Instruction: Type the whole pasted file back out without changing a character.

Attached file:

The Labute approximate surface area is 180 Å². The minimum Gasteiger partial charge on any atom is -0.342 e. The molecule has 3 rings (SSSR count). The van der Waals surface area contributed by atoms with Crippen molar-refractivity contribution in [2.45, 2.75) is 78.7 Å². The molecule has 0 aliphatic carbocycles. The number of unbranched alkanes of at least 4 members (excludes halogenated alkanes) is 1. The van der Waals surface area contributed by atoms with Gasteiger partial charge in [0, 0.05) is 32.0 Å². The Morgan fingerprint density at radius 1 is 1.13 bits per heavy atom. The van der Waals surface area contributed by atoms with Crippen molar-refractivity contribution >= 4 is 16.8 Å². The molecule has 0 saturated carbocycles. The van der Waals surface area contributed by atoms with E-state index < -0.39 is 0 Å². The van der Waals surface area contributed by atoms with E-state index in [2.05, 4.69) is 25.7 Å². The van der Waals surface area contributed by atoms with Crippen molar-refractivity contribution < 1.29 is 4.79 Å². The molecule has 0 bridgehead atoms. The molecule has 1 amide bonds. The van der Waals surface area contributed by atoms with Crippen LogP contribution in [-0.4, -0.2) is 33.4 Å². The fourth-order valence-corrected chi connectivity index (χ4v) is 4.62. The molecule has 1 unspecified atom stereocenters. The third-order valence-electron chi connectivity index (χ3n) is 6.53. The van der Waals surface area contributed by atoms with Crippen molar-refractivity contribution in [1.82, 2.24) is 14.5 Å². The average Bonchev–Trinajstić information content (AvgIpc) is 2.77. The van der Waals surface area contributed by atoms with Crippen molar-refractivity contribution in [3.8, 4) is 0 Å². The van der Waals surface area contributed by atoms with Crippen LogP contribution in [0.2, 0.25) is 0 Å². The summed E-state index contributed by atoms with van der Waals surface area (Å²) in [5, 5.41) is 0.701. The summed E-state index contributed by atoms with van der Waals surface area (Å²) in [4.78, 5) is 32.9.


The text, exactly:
The Labute approximate surface area is 180 Å². The minimum Gasteiger partial charge on any atom is -0.342 e. The molecule has 3 rings (SSSR count). The van der Waals surface area contributed by atoms with Crippen molar-refractivity contribution in [2.45, 2.75) is 78.7 Å². The molecule has 0 aliphatic carbocycles. The number of unbranched alkanes of at least 4 members (excludes halogenated alkanes) is 1. The van der Waals surface area contributed by atoms with Gasteiger partial charge in [0, 0.05) is 32.0 Å². The Morgan fingerprint density at radius 1 is 1.13 bits per heavy atom. The van der Waals surface area contributed by atoms with Crippen molar-refractivity contribution >= 4 is 16.8 Å². The molecule has 0 saturated carbocycles. The van der Waals surface area contributed by atoms with E-state index < -0.39 is 0 Å². The van der Waals surface area contributed by atoms with E-state index in [2.05, 4.69) is 25.7 Å². The van der Waals surface area contributed by atoms with Crippen molar-refractivity contribution < 1.29 is 4.79 Å². The molecule has 0 bridgehead atoms. The molecule has 1 amide bonds. The van der Waals surface area contributed by atoms with Crippen LogP contribution in [-0.4, -0.2) is 33.4 Å². The fourth-order valence-corrected chi connectivity index (χ4v) is 4.62. The molecule has 1 unspecified atom stereocenters. The third-order valence-electron chi connectivity index (χ3n) is 6.53. The van der Waals surface area contributed by atoms with Crippen molar-refractivity contribution in [1.82, 2.24) is 14.5 Å². The average Bonchev–Trinajstić information content (AvgIpc) is 2.77. The van der Waals surface area contributed by atoms with Crippen molar-refractivity contribution in [3.8, 4) is 0 Å². The van der Waals surface area contributed by atoms with Crippen LogP contribution in [0.2, 0.25) is 0 Å². The summed E-state index contributed by atoms with van der Waals surface area (Å²) in [5, 5.41) is 0.701. The summed E-state index contributed by atoms with van der Waals surface area (Å²) in [4.78, 5) is 32.9.